“Victoria Victorious” is one of the the longer of the Jean Plaidy books I have read. Now, this makes some sense as Queen Victoria is still the English monarch with the longest reign. However, the length, composition, and flow of the novel reminded me greatly of “Queen of This Realm,” Plaidy’s novel of Queen Elizabeth.
Indeed, Victoria herself seems to be inviting a comparison between her life and reign and that of Queen Elizabeth I. There is a scene near the beginning of the novel where Victoria is young and is playing with her dolls. One of her dolls is a doll of Elizabeth I and Victoria shows a strong amount of disdain and dislike for her, calling her “that doll” or “that Queen.” The emotion seems to be one almost of fear, fear that Victoria cannot live up to Elizabeth, that she can never be as great as Elizabeth. I know very little about Queen Victoria other than what Plaidy presents, but as far as Plaidy’s writings on both queens, it seems Victoria’s fears came true.
There are two things that stand out about Queen Elizabeth, particularly in Plaidy’s “Queen of This Realm”: the first thing is that, above all, Elizabeth is determined to keep the love of her people; the second is that she shall be King as well as Queen and will be ruled by no man. These political determinations of Elizabeth’s serve her well and keep her crown relatively safe on her head. Victoria’s crown seems to be safe only because by that point in British history, the monarch has become largely a figurehead and few outside figures care to challenge her right.
By no means did Victoria keep the love of her people. She had, I believe, 7 assassination attempts, although evidently not all of them were in earnest. Nor did she seem to care to keep the people’s love. Whenever they turned against her, Victoria turned back against them, railing about their stupidity and willingness to be led. Actually, it seemed that it was Victoria who was willing to be led…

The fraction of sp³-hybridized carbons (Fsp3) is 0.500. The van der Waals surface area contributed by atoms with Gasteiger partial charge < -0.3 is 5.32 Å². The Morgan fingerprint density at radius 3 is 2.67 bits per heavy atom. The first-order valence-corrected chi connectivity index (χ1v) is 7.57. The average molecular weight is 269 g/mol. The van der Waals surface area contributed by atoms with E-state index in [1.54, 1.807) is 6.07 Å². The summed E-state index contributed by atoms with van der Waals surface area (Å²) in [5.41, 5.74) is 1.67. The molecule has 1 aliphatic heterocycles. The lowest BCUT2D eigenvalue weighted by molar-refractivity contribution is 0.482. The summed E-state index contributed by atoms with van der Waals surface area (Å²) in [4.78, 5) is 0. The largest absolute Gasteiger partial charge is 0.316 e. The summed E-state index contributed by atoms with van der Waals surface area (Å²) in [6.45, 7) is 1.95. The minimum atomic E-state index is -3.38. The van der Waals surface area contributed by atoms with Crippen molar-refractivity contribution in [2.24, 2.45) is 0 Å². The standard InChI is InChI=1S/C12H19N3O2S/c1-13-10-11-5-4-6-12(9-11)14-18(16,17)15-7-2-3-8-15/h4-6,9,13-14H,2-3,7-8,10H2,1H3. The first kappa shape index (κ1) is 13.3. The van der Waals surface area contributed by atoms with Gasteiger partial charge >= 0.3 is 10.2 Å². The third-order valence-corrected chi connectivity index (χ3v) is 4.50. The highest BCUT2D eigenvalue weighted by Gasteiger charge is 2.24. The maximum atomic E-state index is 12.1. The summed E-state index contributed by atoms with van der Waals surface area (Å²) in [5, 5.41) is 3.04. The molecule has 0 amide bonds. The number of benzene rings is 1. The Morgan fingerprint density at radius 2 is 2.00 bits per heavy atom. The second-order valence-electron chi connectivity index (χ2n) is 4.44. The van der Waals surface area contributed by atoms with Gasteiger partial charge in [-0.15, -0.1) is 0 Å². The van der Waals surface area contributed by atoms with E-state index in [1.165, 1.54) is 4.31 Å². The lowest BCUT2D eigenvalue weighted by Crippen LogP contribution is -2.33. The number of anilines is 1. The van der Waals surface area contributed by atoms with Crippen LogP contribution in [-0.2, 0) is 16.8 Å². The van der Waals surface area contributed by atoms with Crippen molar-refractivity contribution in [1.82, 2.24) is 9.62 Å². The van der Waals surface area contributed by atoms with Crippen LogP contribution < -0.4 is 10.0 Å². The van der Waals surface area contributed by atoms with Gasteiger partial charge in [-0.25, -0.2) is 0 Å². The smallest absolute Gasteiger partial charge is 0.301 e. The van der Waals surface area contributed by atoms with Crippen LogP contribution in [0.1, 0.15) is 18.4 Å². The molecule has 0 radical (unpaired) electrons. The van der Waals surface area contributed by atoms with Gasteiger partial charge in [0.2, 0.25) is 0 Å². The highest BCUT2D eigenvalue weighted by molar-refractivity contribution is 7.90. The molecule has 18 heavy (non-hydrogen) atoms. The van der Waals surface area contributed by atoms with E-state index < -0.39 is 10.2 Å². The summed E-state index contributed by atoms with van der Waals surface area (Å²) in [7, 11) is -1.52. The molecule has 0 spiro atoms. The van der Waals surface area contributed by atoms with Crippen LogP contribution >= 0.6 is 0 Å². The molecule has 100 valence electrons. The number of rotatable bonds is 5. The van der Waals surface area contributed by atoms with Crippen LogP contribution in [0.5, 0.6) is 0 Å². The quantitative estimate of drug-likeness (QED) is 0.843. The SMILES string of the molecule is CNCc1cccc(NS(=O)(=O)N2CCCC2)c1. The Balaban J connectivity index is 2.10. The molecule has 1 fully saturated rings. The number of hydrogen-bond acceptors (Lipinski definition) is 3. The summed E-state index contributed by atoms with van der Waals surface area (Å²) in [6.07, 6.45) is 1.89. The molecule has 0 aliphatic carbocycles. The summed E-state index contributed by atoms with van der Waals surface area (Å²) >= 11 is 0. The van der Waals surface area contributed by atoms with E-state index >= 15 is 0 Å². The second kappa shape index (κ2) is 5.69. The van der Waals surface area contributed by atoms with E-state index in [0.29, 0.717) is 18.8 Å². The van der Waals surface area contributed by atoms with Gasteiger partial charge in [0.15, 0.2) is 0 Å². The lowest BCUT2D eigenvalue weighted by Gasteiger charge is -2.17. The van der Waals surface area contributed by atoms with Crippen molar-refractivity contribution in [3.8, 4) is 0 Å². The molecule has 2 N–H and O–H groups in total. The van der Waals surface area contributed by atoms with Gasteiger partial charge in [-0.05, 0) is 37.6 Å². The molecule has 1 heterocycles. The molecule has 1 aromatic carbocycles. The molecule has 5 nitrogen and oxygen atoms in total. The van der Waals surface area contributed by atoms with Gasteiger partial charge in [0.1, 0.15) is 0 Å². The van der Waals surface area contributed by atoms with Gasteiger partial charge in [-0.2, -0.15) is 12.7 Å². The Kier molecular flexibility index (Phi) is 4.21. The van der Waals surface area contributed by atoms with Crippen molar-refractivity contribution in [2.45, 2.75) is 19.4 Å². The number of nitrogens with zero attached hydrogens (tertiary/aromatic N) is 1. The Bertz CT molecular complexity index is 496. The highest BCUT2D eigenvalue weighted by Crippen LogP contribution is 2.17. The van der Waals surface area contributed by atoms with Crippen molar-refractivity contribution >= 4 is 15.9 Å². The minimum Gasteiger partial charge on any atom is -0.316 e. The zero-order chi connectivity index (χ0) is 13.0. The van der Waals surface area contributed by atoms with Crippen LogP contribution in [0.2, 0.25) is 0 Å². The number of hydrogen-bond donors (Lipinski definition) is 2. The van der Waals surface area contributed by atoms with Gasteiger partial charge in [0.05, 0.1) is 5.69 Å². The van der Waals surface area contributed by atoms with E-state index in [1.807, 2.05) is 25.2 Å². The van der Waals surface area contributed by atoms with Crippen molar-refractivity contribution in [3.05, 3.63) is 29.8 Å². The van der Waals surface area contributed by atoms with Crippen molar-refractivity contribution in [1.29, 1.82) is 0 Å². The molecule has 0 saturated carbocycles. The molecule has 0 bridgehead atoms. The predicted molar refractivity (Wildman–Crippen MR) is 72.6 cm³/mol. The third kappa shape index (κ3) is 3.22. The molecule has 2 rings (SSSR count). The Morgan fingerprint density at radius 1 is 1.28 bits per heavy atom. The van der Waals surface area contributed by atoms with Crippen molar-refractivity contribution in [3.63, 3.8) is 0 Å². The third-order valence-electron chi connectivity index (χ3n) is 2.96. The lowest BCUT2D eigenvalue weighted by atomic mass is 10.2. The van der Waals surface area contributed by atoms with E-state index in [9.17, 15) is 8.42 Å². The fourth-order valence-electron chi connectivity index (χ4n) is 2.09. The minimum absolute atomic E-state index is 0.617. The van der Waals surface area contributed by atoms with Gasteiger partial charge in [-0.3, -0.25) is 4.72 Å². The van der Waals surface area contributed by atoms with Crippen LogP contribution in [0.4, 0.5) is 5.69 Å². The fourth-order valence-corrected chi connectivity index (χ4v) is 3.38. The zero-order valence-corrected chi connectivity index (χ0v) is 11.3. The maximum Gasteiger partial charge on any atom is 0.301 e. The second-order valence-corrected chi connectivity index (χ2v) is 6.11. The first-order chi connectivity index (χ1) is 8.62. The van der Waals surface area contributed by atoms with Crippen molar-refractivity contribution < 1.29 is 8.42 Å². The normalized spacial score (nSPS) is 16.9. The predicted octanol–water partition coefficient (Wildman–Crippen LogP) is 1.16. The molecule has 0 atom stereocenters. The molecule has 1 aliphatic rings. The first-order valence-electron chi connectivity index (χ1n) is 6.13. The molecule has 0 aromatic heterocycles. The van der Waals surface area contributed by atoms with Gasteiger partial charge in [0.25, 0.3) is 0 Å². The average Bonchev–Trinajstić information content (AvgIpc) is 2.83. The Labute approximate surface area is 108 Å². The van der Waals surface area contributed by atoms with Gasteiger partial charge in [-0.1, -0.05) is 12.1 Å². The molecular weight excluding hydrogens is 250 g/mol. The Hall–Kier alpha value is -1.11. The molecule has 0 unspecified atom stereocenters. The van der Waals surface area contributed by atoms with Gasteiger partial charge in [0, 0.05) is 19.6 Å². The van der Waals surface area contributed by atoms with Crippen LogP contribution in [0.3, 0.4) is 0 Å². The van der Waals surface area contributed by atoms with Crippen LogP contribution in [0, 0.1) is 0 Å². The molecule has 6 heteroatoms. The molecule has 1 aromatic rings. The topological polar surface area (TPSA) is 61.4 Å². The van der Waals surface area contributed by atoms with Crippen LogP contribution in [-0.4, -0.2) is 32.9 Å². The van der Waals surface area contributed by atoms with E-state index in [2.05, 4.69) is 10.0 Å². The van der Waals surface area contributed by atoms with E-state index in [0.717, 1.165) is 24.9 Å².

I had high hopes for the Queen when I was reading about the girl. When she was younger, Victoria seemed able to stand up for herself and what she thought right, most tellingly to her mother and her mother’s…whatever he was…John Conyer. Once she is Queen, however, Victoria seems to simply float merrily on behind whatever man has earned her trust, be it Lord Melbourne, Benjamin Disraeli, or Prince Consort Albert.
Honestly, this was probably my least favorite of all of Plaidy’s books I have read. However, I do not think that this was necessarily because of failings on her part. First of all, it may be possible that I simply prefer to read historical fiction with a greater historical distance from the present, I constantly found myself trying to figure out the lineage to the current British royals, and perhaps that simply is not as interesting to me. Second of all, the events in Victoria’s queenship seem to come out from nowhere and disappear back to nowhere; however, this seems to be more of a function of her not having a particularly good head for politics, nor being particularly interested in it, at least as Plaidy writes her. Third, I fairly disliked both Victoria and Albert, as well as many of the people around them. Unlike regular fiction, where it is not typically well received to write thoroughly unlikeable characters, historical fiction is trying to convey the lives of real people, many of whom are quite unlikeable. It may simply be that Plaidy found Victoria unlikeable and wrote her thus, without simply giving in to the rumors about her.
Overall, this book seemed a good introduction to the reign of Queen Victoria – no matter how obnoxious and smug I found her husband to be.
Buy this book on Amazon: Victoria Victorious: The Story of Queen Victoria